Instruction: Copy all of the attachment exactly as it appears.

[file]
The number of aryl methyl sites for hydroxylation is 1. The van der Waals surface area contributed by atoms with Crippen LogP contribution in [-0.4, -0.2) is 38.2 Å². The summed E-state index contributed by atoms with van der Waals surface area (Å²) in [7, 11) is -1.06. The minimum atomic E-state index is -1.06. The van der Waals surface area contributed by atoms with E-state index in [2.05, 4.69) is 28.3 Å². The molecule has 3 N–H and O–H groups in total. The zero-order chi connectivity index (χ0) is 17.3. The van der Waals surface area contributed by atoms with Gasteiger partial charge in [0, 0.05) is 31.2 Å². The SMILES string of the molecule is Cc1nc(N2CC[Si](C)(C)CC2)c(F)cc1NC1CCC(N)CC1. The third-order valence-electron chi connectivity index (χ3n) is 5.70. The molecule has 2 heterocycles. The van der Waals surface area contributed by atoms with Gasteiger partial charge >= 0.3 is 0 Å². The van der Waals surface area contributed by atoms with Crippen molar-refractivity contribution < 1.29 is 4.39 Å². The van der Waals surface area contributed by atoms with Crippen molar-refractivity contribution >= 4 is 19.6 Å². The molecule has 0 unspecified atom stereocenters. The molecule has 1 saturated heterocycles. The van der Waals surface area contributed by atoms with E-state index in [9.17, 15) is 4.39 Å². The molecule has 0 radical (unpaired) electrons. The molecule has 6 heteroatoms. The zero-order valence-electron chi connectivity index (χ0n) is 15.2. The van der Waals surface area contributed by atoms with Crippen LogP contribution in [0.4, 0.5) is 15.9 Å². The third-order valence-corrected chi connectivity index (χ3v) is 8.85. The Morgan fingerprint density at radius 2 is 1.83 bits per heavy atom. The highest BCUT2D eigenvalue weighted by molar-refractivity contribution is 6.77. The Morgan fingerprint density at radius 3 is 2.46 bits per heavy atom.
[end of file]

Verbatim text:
The number of aryl methyl sites for hydroxylation is 1. The van der Waals surface area contributed by atoms with Crippen LogP contribution in [-0.4, -0.2) is 38.2 Å². The summed E-state index contributed by atoms with van der Waals surface area (Å²) in [7, 11) is -1.06. The minimum atomic E-state index is -1.06. The van der Waals surface area contributed by atoms with E-state index in [2.05, 4.69) is 28.3 Å². The molecule has 3 N–H and O–H groups in total. The zero-order chi connectivity index (χ0) is 17.3. The van der Waals surface area contributed by atoms with Gasteiger partial charge in [0, 0.05) is 31.2 Å². The SMILES string of the molecule is Cc1nc(N2CC[Si](C)(C)CC2)c(F)cc1NC1CCC(N)CC1. The third-order valence-electron chi connectivity index (χ3n) is 5.70. The molecule has 2 heterocycles. The van der Waals surface area contributed by atoms with Gasteiger partial charge >= 0.3 is 0 Å². The van der Waals surface area contributed by atoms with Crippen molar-refractivity contribution < 1.29 is 4.39 Å². The van der Waals surface area contributed by atoms with Crippen molar-refractivity contribution >= 4 is 19.6 Å². The molecule has 0 unspecified atom stereocenters. The molecule has 1 saturated heterocycles. The van der Waals surface area contributed by atoms with E-state index in [9.17, 15) is 4.39 Å². The molecule has 0 radical (unpaired) electrons. The molecule has 6 heteroatoms. The zero-order valence-electron chi connectivity index (χ0n) is 15.2. The van der Waals surface area contributed by atoms with Crippen LogP contribution in [0.4, 0.5) is 15.9 Å². The third-order valence-corrected chi connectivity index (χ3v) is 8.85. The Morgan fingerprint density at radius 2 is 1.83 bits per heavy atom. The highest BCUT2D eigenvalue weighted by molar-refractivity contribution is 6.77. The Morgan fingerprint density at radius 3 is 2.46 bits per heavy atom.